Kwaterski, 34 Wis. 2d at 20.

¶ 23. It would be equally incongruous here to do the reverse—deny recovery to the injured mother because of a stillbirth merely because there is recovery via a wrongful death claim. The wrongful death claim does not and cannot compensate the mother for the pain and anguish that she suffered associated with the stillbirth of her child, resulting from the conceded medical malpractice. The wrongful death claim is intended to compensate the surviving parent for funeral expenses and especially for the loss of society and companionship caused by the child's death. "It does not include . . . the grief and mental suffering caused by the child's death." Wis JI—Civil 1895 (2001).

¶ 24. Kwaterski settled the issue of whether Wisconsin would follow the nascent national trend of allowing a wrongful death claim for a stillborn infant. It provides no guidance as to whether the mother is entitled to recover for her emotional distress as a result of medical malpractice that caused the stillbirth. The circuit court erred in relying on Kwaterski to dismiss Pierce's emotional distress claim related to the stillborn child, and the court of appeals erred in applying Bowen and Finnegan.

III

¶ 25. The circuit court's reliance on Kwaterski to segregate Bonnie Pierce's "own injuries" from those "arising from the injuries and stillbirth of her daughter . . ." (see circuit court's August 20, 2001 Order), led this court to ask the parties to brief and argue, in addition to the appropriateness of that court's reliance on Kwaterski, the appropriateness of compartmentalizing the suffering, including emotional distress, here.

¶ 26. We are satisfied that, as we reiterated recently in Mullen v. Walczak, 2003 WI 75, 262 Wis.2d 708, 664 N.W.2d 76, in discussing Redepenning v. Dore, 56 Wis.2d 129, 143, 201 N.W.2d 580 (1972), it may be impossible to segregate injuries for emotional distress that stem from different sources:

In Redepenning, a mother sought recovery for injuries she sustained in an automobile accident. Her daughter died in the accident, and the mother's claims included one for emotional distress. In upholding a jury's damage award, we determined that the mother's emotional distress was caused both by her own physical injuries as well as witnessing her daughter's death. Ultimately, we concluded that it was impossible to adequately separate the two.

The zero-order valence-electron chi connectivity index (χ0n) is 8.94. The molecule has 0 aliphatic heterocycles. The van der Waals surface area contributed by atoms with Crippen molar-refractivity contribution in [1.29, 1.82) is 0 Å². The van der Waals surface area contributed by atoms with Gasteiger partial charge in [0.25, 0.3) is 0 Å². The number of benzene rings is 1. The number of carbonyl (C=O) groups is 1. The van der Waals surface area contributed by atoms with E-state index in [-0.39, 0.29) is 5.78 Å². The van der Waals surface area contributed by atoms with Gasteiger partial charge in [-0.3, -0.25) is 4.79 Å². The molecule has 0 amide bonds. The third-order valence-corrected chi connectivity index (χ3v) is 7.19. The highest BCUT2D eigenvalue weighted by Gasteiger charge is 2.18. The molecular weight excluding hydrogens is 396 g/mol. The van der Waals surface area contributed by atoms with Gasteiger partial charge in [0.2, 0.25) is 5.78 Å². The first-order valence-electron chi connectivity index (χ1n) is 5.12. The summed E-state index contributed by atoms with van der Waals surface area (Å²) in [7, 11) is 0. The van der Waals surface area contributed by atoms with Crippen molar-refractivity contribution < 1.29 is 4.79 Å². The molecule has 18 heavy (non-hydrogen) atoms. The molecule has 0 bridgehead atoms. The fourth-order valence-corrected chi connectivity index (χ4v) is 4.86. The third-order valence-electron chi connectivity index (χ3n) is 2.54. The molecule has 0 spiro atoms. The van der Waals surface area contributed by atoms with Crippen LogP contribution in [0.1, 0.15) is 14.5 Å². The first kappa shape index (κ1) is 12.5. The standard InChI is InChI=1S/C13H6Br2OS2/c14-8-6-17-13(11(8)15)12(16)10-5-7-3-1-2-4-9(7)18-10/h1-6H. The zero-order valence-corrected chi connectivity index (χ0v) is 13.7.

Mullen, 262 Wis.2d 708, ¶ 23 (emphasis in original) (citation omitted).

[3]

¶ 27. Similarly, we cannot separate the damages Pierce suffered into what could be described as "her own" from those she suffered in experiencing the stillbirth of her daughter. She experienced labor, the death of an infant inside of her, and the vacuum extraction of her dead child. To segregate her emotional injuries would be an even more Herculean task than in Redepenning. Pierce was not a witness, but rather a participant as a patient. The inextricable nature of Pierce's position as participant/patient relates to the source of her emotional injuries, so that it is indeed impossible for them to be compartmentalized. Accordingly, we conclude that the circuit court erred in separating Pierce's negligent infliction of emotional distress claim, and dismissing that part of her claim "arising from the injuries and stillbirth of her daughter . . ." while allowing Pierce to proceed on "her claim for damages for emotional distress due to her own injuries."

[4]

¶ 28. The fact that the sources of Pierce's emotional injuries cannot be segregated does not mean that we have here a single claim of medical malpractice subject to the single cap for noneconomic damages we discussed last term in Maurin v. Hall, 2004 WI 100, 274 Wis.2d 28, 682 N.W.2d 866. In Maurin, there was a single victim of medical malpractice, the child. Id., ¶¶ 9-13. Here, in contrast, there are two patients and two victims, Pierce and her stillborn daughter, Brianna. To apply a single cap here would effectively excuse the medical malpractice inflicted on one of the patient/ participant/victims.

IV

[5]

¶ 29. Finally, we asked the parties to brief and argue whether the stipulation they entered into concerning dismissal of claims resulted in Pierce's waiver of her claim for negligent infliction of emotional distress. We find that there is no such waiver.